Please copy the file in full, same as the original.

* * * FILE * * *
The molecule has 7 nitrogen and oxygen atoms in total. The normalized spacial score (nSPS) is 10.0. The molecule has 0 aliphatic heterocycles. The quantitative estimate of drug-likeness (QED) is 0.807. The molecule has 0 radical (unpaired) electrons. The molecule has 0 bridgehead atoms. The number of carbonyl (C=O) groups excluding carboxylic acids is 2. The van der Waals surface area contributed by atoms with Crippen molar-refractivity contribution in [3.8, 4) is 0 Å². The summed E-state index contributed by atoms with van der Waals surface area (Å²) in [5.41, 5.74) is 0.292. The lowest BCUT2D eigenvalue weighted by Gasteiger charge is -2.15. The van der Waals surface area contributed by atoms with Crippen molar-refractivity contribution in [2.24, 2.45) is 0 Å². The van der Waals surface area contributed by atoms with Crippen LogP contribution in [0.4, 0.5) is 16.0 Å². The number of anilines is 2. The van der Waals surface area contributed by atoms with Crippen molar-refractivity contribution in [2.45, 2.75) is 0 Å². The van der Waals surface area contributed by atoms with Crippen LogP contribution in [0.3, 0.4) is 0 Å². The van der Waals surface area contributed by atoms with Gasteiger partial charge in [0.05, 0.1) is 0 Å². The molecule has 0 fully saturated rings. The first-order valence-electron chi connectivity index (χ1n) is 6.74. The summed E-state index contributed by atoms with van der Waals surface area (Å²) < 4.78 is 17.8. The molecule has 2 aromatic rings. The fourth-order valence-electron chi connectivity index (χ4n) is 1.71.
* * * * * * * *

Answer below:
The molecule has 7 nitrogen and oxygen atoms in total. The normalized spacial score (nSPS) is 10.0. The molecule has 0 aliphatic heterocycles. The quantitative estimate of drug-likeness (QED) is 0.807. The molecule has 0 radical (unpaired) electrons. The molecule has 0 bridgehead atoms. The number of carbonyl (C=O) groups excluding carboxylic acids is 2. The van der Waals surface area contributed by atoms with Crippen molar-refractivity contribution in [3.8, 4) is 0 Å². The summed E-state index contributed by atoms with van der Waals surface area (Å²) in [5.41, 5.74) is 0.292. The lowest BCUT2D eigenvalue weighted by Gasteiger charge is -2.15. The van der Waals surface area contributed by atoms with Crippen molar-refractivity contribution in [2.24, 2.45) is 0 Å². The van der Waals surface area contributed by atoms with Crippen LogP contribution in [0.4, 0.5) is 16.0 Å². The number of anilines is 2. The van der Waals surface area contributed by atoms with Crippen molar-refractivity contribution in [2.45, 2.75) is 0 Å². The van der Waals surface area contributed by atoms with Crippen LogP contribution in [0.3, 0.4) is 0 Å². The van der Waals surface area contributed by atoms with Gasteiger partial charge in [0.05, 0.1) is 0 Å². The molecule has 0 fully saturated rings. The first-order valence-electron chi connectivity index (χ1n) is 6.74. The summed E-state index contributed by atoms with van der Waals surface area (Å²) < 4.78 is 17.8. The molecule has 2 aromatic rings. The fourth-order valence-electron chi connectivity index (χ4n) is 1.71.